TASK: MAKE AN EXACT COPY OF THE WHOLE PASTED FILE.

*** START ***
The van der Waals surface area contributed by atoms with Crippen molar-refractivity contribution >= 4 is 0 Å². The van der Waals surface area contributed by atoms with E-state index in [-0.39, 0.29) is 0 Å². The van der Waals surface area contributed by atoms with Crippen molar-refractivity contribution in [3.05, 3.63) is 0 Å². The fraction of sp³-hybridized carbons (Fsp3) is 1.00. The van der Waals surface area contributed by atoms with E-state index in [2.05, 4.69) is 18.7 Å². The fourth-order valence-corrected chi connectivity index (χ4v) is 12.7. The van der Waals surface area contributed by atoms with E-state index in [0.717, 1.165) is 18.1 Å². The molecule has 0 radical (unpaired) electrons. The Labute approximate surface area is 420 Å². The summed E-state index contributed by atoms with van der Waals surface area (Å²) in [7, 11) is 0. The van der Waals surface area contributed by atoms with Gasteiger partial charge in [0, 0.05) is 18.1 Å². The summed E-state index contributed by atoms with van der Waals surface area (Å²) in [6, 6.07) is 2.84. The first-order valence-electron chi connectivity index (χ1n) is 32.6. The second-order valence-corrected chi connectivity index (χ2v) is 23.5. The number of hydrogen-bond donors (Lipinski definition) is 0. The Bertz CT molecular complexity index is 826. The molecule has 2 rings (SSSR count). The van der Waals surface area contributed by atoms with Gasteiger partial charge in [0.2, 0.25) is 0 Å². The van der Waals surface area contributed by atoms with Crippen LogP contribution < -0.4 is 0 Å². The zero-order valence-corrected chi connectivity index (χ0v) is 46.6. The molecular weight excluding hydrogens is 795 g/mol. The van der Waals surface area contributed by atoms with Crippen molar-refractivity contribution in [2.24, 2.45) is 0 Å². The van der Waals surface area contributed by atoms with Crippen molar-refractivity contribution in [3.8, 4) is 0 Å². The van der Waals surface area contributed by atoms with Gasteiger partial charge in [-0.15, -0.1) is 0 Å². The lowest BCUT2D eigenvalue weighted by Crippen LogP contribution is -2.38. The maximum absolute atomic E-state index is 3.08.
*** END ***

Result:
The van der Waals surface area contributed by atoms with Crippen molar-refractivity contribution >= 4 is 0 Å². The van der Waals surface area contributed by atoms with E-state index in [-0.39, 0.29) is 0 Å². The van der Waals surface area contributed by atoms with Crippen molar-refractivity contribution in [3.05, 3.63) is 0 Å². The fraction of sp³-hybridized carbons (Fsp3) is 1.00. The van der Waals surface area contributed by atoms with E-state index in [2.05, 4.69) is 18.7 Å². The fourth-order valence-corrected chi connectivity index (χ4v) is 12.7. The van der Waals surface area contributed by atoms with E-state index in [0.717, 1.165) is 18.1 Å². The molecule has 0 radical (unpaired) electrons. The Labute approximate surface area is 420 Å². The summed E-state index contributed by atoms with van der Waals surface area (Å²) in [7, 11) is 0. The van der Waals surface area contributed by atoms with Gasteiger partial charge in [0, 0.05) is 18.1 Å². The summed E-state index contributed by atoms with van der Waals surface area (Å²) in [6, 6.07) is 2.84. The first-order valence-electron chi connectivity index (χ1n) is 32.6. The second-order valence-corrected chi connectivity index (χ2v) is 23.5. The number of hydrogen-bond donors (Lipinski definition) is 0. The Bertz CT molecular complexity index is 826. The molecule has 2 rings (SSSR count). The van der Waals surface area contributed by atoms with Gasteiger partial charge in [0.2, 0.25) is 0 Å². The van der Waals surface area contributed by atoms with Crippen LogP contribution < -0.4 is 0 Å². The zero-order valence-corrected chi connectivity index (χ0v) is 46.6. The molecular weight excluding hydrogens is 795 g/mol. The van der Waals surface area contributed by atoms with Crippen molar-refractivity contribution in [2.24, 2.45) is 0 Å². The van der Waals surface area contributed by atoms with Crippen molar-refractivity contribution in [3.8, 4) is 0 Å². The van der Waals surface area contributed by atoms with Gasteiger partial charge in [-0.15, -0.1) is 0 Å². The lowest BCUT2D eigenvalue weighted by Crippen LogP contribution is -2.38. The maximum absolute atomic E-state index is 3.08.